In response to:
Jerusalem: The Future of the Past from the August 17, 1989 issue
To the Editors:
Amos Elon’s article, “Jerusalem: The Future of the Past,” opens with a useful brief synopsis of late-nineteenth and early-twentieth century socialist-Zionist attitudes to Jerusalem. But even in its opening columns the article is skewed by Elon’s neglect of the rich history of religious Zionist yearning and striving for Jerusalem. Ben Gurion’s statement to Monsignor MacMahon of the Vatican, which Elon quotes, is also very much to the point here. “…. Jerusalem was Israel’s capital a thousand years before the birth of Christianity.” Jews most assuredly did not return to Jerusalem in order to spite the Pope, local Arabs, or Amos Elon.
I want to correct a factual error and add another perspective on the relations between Arabs and Jews in Jerusalem and at the Hebrew University in particular. Elon writes: “In 1988 there were about a thousand Arab students at the Hebrew University of Jerusalem. All were Israeli Arabs, mostly from Galilee; not a single Palestinian student from East Jerusalem was attending the University.” In 1988 I personally had two Arab students from East Jerusalem in my M.A. seminar of 10 students, a seminar on Middle English literature. At one point, with the intafada gaining momentum, the attendance of these two students became sporadic. This became especially problematic as their turn came around for doing required class presentations on the topic of their proposed final seminar paper. When I spoke to them about this, asking if curfews or police roadblocks were preventing them from coming to class, they both explained to me, with evident pain and frustration, that it wasn’t the Israelis who were responsible for their absences from class, but rather their fear of having their cars or homes burned by their Arab neighbors; for in attending a course on Chaucer and Sir Gawain and the Green Knight at the Hebrew University they were guilty of “consorting with the Zionist enemy.” In 1988 there were a further half-dozen or more Arab students in the English department of the Hebrew University. Several had obtained first degrees at Bir Zeit, Bethlehem, and other West Bank universities. There were probably others I did not know about. Elon’s statement to the contrary is simply not correct.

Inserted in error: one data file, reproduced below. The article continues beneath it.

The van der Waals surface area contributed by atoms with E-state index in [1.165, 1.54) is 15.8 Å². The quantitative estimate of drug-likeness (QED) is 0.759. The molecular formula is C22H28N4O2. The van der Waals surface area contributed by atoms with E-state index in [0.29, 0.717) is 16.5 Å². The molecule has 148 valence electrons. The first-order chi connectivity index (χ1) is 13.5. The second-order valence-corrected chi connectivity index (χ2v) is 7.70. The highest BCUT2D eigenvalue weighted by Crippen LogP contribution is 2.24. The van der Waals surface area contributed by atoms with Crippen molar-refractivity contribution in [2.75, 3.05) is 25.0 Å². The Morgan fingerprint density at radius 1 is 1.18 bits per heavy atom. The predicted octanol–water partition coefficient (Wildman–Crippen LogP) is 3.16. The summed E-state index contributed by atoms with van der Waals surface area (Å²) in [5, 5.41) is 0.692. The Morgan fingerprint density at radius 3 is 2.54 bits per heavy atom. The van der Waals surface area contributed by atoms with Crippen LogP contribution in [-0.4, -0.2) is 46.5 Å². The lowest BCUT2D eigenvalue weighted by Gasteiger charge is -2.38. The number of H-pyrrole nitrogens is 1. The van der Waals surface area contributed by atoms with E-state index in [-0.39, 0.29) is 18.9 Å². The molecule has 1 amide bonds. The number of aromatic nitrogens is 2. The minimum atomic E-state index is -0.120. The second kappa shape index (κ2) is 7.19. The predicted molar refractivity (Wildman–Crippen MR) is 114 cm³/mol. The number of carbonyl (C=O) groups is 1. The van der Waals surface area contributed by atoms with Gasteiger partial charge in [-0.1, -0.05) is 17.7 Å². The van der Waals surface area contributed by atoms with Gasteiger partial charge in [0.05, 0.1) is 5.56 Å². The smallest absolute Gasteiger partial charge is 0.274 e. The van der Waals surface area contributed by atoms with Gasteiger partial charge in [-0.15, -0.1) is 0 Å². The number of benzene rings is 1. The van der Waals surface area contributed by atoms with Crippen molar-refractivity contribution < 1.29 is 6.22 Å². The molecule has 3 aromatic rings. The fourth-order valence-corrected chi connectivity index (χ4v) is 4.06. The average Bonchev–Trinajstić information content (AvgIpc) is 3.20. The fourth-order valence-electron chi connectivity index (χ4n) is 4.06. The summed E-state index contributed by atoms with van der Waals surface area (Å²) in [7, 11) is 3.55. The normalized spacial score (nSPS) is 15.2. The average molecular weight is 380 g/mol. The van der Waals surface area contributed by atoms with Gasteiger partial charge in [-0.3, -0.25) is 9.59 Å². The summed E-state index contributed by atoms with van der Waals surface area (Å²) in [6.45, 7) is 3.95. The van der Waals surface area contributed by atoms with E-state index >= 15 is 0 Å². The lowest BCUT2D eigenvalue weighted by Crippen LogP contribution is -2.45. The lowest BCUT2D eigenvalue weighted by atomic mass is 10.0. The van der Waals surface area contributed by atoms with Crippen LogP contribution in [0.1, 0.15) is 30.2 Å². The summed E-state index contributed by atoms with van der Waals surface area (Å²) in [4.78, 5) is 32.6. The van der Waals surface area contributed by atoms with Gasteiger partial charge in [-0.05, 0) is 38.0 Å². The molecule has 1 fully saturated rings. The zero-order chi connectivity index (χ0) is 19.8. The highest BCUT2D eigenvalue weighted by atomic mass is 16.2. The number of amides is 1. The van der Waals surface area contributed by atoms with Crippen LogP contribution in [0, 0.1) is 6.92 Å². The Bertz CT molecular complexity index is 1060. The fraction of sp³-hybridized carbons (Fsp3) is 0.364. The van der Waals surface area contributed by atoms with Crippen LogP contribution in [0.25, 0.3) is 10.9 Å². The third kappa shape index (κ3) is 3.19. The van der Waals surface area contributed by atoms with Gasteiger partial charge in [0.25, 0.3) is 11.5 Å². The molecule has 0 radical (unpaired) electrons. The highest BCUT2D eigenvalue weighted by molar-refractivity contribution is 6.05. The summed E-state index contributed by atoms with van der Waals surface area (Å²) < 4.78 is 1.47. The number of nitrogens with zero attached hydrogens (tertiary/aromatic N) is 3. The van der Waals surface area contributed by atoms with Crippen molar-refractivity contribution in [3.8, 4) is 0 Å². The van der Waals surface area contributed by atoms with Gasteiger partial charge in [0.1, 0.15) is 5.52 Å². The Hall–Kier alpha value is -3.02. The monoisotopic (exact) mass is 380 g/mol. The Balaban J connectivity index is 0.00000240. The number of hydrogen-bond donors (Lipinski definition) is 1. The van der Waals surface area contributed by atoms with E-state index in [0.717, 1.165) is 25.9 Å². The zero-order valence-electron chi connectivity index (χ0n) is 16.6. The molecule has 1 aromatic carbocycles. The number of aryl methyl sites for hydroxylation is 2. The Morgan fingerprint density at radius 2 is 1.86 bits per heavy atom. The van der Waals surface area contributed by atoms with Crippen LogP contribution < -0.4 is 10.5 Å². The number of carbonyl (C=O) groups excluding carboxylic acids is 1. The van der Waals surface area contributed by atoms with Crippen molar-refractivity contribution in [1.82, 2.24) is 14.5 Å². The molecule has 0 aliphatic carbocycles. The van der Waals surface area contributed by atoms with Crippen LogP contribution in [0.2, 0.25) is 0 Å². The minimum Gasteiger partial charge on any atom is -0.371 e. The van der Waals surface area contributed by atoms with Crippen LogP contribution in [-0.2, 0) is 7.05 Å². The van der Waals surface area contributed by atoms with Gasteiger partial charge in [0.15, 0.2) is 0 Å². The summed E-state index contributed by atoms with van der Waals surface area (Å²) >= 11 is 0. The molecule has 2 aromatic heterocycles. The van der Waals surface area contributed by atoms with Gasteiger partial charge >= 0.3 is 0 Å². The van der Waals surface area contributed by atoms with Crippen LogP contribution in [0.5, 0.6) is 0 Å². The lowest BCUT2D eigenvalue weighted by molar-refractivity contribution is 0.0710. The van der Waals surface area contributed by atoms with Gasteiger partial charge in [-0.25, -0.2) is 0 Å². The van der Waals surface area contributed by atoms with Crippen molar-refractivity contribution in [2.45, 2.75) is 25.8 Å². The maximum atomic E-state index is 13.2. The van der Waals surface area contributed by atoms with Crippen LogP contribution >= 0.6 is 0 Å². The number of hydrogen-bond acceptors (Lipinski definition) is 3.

Director, Office of Academic Affairs
Hebrew University of Jerusalem
Amos Elon replies:
Donald Neff confuses the inclusion within Israel in 1948 of the Western (Jewish) half of divided Jerusalem with the issue of making West Jerusalem Israel’s capital. Latter-day Israeli intransigence sometimes makes even knowledgeable people nowadays forget—or wish to repress retrospectively—the crucial fact that Israel originally accepted the internationalization of Jerusalem as well as the establishment of a Palestinian state. Israel abandoned its support of internationalization only in the aftermath of the failed attempt by Jordanian and Egyptian expeditionary forces to bleed to death and conquer West Jerusalem in the war of 1948. After that war until 1967 every Israeli government without exception recognized and was reconciled with the principle and practice of partition in Jerusalem as well as in Palestine as a whole. The secret deliberations of the Israeli government between 1948 and 1951 are now open to the public and fully bear out the contention that nobody in power during the first nineteen months of the state thought that West Jerusalem should be Israel’s capital. I should consider the material available in the archive more reliable than what a US minister in Lebanon may have thought at the time, or what Donald Neff thinks was true forty years later. The points raised by Lawrence Besserman are extensively dealt with in other chapters of my forthcoming book, Jerusalem: City of Mirrors—the piece published in the August 17 issue consisted mainly of the concluding chapter of that book. I don’t know who Besserman’s two (!) “sporadic” students are. I base myself on a statement by the official spokesman of the Hebrew University that no Palestinians from East Jerusalem attended that institution in the academic year 1988.